DENMARK - Danish pension funds will have until the end of 2009 to comply with new legislation requiring the inclusion of corporate and social responsibility (CSR) activity in the management's review of the annual report.

An action plan published by the Danish Government and the Danish Commerce and Companies Agency (DCCA) in May outlined 30 initiatives to promote CSR and strengthen efforts to ensure Denmark is associated with responsible growth. (See earlier article: Denmark to publish CSR action plan)

A key initiative is to legislate to ensure the 1,000 largest Danish businesses, institutional investors and unit trusts are required to report on their CSR policies and how they put them into practice, and must also state if they have not yet established CSR policies.

At present, pension funds which include social, environmental or ethical considerations in investment policies have to include a description in the annual report, but the law only requires them to state how consideration of these issues impacts on investment policies.

Changes to the law to make the reporting mandatory for companies is expected to be approved in October 2008, and although the rules for investors will not need to be voted on in parliament - as it only needs some alterations to the current law - they will be changed at the same time as the law for companies is passed in October.

Christina Wolfeld Gehring, head of section at the Centre for Corporate Social Responsibility (CENSA) in Denmark, said as the rules are expected to apply for a company's management review for 2009, pension funds "will have a least one year to change their reporting methods as most of them will not finish their management review until the end of 2009".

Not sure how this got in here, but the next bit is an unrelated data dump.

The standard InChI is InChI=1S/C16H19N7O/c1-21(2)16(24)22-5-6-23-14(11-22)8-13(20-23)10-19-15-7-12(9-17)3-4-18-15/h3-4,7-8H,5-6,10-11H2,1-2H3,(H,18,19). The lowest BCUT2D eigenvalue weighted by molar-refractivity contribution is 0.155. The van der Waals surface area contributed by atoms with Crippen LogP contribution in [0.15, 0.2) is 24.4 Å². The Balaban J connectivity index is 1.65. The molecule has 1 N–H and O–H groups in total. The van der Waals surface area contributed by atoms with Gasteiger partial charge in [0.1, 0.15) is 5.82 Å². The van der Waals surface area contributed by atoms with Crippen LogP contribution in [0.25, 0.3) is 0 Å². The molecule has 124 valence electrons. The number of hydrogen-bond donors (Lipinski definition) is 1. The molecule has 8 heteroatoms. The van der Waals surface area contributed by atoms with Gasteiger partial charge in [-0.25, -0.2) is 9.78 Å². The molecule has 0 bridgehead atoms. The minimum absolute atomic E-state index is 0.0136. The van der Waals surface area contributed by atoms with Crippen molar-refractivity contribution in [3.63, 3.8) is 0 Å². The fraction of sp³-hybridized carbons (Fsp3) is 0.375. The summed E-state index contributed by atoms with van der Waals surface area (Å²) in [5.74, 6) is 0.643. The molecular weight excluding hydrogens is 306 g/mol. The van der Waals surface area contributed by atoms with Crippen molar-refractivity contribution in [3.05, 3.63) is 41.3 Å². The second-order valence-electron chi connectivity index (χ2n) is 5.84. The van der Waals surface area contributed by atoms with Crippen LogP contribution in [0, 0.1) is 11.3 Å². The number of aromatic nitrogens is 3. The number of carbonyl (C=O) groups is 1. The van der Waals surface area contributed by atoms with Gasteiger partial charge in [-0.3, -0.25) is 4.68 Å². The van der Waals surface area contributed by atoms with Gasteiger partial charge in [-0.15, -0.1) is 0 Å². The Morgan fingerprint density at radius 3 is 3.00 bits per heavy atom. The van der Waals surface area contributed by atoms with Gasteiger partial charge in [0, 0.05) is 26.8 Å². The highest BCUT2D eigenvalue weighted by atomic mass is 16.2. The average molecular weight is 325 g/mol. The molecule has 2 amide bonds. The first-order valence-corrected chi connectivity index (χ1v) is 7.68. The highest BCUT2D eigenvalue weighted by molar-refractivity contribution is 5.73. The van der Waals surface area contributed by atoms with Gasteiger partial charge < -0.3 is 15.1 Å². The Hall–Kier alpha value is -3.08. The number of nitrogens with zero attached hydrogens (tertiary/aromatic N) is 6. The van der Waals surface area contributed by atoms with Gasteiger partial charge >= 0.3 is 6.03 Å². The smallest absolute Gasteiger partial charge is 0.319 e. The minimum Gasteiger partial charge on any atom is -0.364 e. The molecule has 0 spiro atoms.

She added the rules require pension funds to also state whether they follow any CSR standards or are members of initiatives such as the UN Global Compact, or UN Principles for Responsible Investments, and also allows schemes to state specific CSR activities they have undertaken in the past year and what effect they have had.
However, Wolfeld Gehring said the duty to report "does not mean that the government will decide or interfere in businesses' actual business and management strategies or investors' investment strategies".

She said: "It is still left to each business owner and management to decide how to operate their business, just as investors and pension fund managers decide - in dialogue with their members - how their funds are to be invested.

"The duty to report is designed to urge businesses and investors to actively and constructively consider how their core competences match the global challenges they face. Businesses and investors need to consider the international agenda actively, which is exactly what the duty to report should motivate them to do. However, they must determine independently how they concretely decide to counter the challenges and opportunities inherent in globalisation," she added.

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